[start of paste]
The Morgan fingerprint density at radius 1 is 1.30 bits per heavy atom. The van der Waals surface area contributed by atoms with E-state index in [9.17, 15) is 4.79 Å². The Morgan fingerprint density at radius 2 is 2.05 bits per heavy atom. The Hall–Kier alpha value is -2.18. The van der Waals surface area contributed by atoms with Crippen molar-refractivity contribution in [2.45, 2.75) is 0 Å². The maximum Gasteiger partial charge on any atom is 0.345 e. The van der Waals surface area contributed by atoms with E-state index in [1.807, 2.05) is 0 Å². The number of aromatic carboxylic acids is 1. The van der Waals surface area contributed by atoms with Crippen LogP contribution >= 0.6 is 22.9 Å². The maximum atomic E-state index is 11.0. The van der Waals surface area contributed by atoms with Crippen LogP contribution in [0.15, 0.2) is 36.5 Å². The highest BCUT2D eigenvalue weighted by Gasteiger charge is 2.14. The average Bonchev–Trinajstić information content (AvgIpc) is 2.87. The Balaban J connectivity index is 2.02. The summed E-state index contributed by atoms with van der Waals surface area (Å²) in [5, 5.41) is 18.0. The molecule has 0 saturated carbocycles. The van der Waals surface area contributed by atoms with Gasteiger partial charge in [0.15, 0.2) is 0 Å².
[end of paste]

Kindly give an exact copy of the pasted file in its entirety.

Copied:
The Morgan fingerprint density at radius 1 is 1.30 bits per heavy atom. The van der Waals surface area contributed by atoms with E-state index in [9.17, 15) is 4.79 Å². The Morgan fingerprint density at radius 2 is 2.05 bits per heavy atom. The Hall–Kier alpha value is -2.18. The van der Waals surface area contributed by atoms with Crippen molar-refractivity contribution in [2.45, 2.75) is 0 Å². The maximum Gasteiger partial charge on any atom is 0.345 e. The van der Waals surface area contributed by atoms with E-state index in [1.807, 2.05) is 0 Å². The number of aromatic carboxylic acids is 1. The van der Waals surface area contributed by atoms with Crippen LogP contribution >= 0.6 is 22.9 Å². The maximum atomic E-state index is 11.0. The van der Waals surface area contributed by atoms with Crippen LogP contribution in [0.15, 0.2) is 36.5 Å². The highest BCUT2D eigenvalue weighted by Gasteiger charge is 2.14. The average Bonchev–Trinajstić information content (AvgIpc) is 2.87. The Balaban J connectivity index is 2.02. The summed E-state index contributed by atoms with van der Waals surface area (Å²) in [5, 5.41) is 18.0. The molecule has 0 saturated carbocycles. The van der Waals surface area contributed by atoms with Gasteiger partial charge in [0.15, 0.2) is 0 Å².